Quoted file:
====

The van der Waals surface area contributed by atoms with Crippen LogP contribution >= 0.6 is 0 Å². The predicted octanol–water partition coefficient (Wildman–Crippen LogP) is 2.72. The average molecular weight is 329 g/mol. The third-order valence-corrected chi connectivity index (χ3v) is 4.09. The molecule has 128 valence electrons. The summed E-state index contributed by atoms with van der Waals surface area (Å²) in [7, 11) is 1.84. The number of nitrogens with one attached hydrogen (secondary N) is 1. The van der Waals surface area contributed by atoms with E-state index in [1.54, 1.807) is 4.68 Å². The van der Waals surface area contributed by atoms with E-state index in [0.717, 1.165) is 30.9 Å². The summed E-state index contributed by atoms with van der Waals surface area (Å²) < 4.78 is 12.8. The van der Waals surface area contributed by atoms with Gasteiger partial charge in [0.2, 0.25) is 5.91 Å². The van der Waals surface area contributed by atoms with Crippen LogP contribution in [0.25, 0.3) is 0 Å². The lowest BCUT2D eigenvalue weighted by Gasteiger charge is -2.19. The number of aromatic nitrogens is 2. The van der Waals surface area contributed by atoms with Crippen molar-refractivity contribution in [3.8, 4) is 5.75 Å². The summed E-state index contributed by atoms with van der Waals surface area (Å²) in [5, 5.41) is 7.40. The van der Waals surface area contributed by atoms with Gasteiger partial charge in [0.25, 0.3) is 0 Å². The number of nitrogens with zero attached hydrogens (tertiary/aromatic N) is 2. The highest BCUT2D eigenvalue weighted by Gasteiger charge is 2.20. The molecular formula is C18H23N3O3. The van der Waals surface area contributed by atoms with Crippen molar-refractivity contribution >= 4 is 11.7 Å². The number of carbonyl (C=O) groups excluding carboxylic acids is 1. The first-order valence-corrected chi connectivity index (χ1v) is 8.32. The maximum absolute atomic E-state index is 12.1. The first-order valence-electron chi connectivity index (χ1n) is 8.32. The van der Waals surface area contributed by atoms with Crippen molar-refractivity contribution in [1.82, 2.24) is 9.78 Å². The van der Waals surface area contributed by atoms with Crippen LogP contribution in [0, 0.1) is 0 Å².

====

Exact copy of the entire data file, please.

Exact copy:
The van der Waals surface area contributed by atoms with Crippen LogP contribution >= 0.6 is 0 Å². The predicted octanol–water partition coefficient (Wildman–Crippen LogP) is 2.72. The average molecular weight is 329 g/mol. The third-order valence-corrected chi connectivity index (χ3v) is 4.09. The molecule has 128 valence electrons. The summed E-state index contributed by atoms with van der Waals surface area (Å²) in [7, 11) is 1.84. The number of nitrogens with one attached hydrogen (secondary N) is 1. The van der Waals surface area contributed by atoms with E-state index in [1.54, 1.807) is 4.68 Å². The van der Waals surface area contributed by atoms with E-state index in [0.717, 1.165) is 30.9 Å². The summed E-state index contributed by atoms with van der Waals surface area (Å²) < 4.78 is 12.8. The van der Waals surface area contributed by atoms with Gasteiger partial charge in [0.2, 0.25) is 5.91 Å². The van der Waals surface area contributed by atoms with Crippen LogP contribution in [0.25, 0.3) is 0 Å². The lowest BCUT2D eigenvalue weighted by Gasteiger charge is -2.19. The number of aromatic nitrogens is 2. The van der Waals surface area contributed by atoms with Crippen molar-refractivity contribution in [3.8, 4) is 5.75 Å². The summed E-state index contributed by atoms with van der Waals surface area (Å²) in [5, 5.41) is 7.40. The van der Waals surface area contributed by atoms with Gasteiger partial charge in [0.25, 0.3) is 0 Å². The number of nitrogens with zero attached hydrogens (tertiary/aromatic N) is 2. The highest BCUT2D eigenvalue weighted by Gasteiger charge is 2.20. The molecular formula is C18H23N3O3. The van der Waals surface area contributed by atoms with Crippen molar-refractivity contribution >= 4 is 11.7 Å². The number of carbonyl (C=O) groups excluding carboxylic acids is 1. The first-order valence-corrected chi connectivity index (χ1v) is 8.32. The maximum absolute atomic E-state index is 12.1. The first-order valence-electron chi connectivity index (χ1n) is 8.32. The van der Waals surface area contributed by atoms with Crippen molar-refractivity contribution in [1.82, 2.24) is 9.78 Å². The van der Waals surface area contributed by atoms with Crippen LogP contribution in [0, 0.1) is 0 Å².